On the night Kris Dunn suffered a knee injury that will likely end his season, I sat by his locker to chat about defense. Considering no guard in the NBA has been better at it this season, the topic made sense.
We talked about how he tries to thrive off his own aggression instead of being punished for it:
“The league is kind of wanting the offense to play more free, it allows the game to not be as physical. But at the same time that’s who I am. Sometimes the refs allow Patrick Beverley to be who he is. That’s what I try to build, that’s what I’m going to keep building on throughout my years. So once year seven hits, I can get away with some stuff.”
The dark arts that go into learning his opponent’s specific tendencies:
“A lot of guys who are righties like to go left to be able to get to their jump shot, and a lot of people who are righties like to go downhill to their right side. But if you’re a righty, most likely you like to go left. I just feel like you just have, you know, more in your bag of tricks going left. If you’re a lefty, most of the time they like going right. It’s just how they do it.
I like to break down to see what’s their go-to move. Some people when they come down the court, if they have the ball in their left hand, they’re getting ready to shoot. If they have the ball in their right hand, they’re ready to drive.”
The power of fear:
“I think the body language says it all. I could read somebody’s body language and know if they’re confident, know if they’re feeling themself. And I can read the body language if they’re showing fear. And once I see the fear, that’s when I try to take it.
From my perspective, I fear no one. That’s kind of my niche. I fear no one and I actually like the challenge. Even if someone’s scoring on me. You know because there’s going to be guards that have a great day. They’re talented. But I like that. And I’ll be ready the next time we play against each other. I just like it. It gets me going.”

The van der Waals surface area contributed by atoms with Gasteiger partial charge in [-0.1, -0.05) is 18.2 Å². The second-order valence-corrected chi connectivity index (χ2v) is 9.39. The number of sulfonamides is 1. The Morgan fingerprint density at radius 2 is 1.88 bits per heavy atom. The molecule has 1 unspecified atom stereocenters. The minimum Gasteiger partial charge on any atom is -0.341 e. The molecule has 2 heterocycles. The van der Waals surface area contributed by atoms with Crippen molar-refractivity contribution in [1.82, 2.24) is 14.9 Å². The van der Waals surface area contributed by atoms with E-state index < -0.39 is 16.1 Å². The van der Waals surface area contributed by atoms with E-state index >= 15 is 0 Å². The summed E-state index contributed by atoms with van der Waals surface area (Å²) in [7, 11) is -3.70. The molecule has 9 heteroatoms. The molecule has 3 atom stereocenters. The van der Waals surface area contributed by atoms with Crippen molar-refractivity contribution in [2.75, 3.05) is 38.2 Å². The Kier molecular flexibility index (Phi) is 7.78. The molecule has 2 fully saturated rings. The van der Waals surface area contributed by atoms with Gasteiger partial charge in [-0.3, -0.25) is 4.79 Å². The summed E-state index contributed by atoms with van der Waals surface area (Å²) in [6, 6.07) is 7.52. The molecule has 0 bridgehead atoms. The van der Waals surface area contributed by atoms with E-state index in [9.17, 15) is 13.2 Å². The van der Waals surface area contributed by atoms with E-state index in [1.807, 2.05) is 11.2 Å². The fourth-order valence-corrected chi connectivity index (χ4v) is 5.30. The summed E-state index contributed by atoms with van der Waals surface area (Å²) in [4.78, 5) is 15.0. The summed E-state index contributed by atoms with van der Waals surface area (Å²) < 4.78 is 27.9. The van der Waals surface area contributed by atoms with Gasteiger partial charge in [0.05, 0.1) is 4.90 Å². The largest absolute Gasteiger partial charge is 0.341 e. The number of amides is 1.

And player comparisons:
“I feel like Tony Allen, he just fits what I do. He’ll pounce on you. He was strong, physical. I think he could guard 1 through 3, even fours. I feel like I can guard some fours sometimes. I feel like that’s a good comparison because he’s got that dog, he’s got that bloodhound in him.”
Dunn’s season-long defensive impact was, to be frank, spectacular. He thrived in Jim Boylen’s tight-rope-walk of a defensive scheme, torpedoing passing lanes, living in his man’s jersey, and never giving up on a possession.
For most defenders, including Dunn, a majority of his defensive possessions are spent off the ball, and it’s here where his knowledge, instincts, and timing swirl up into a typhoon that the offense then has to navigate.
“He’s an all-defensive defender if I’ve ever seen one, and I’ve seen a few of them,” Boylen said right before the injury. “Paul George, Kawhi Leonard. He’s an All-Defensive guy.”
Here’s a brief statistical summary of Dunn’s season: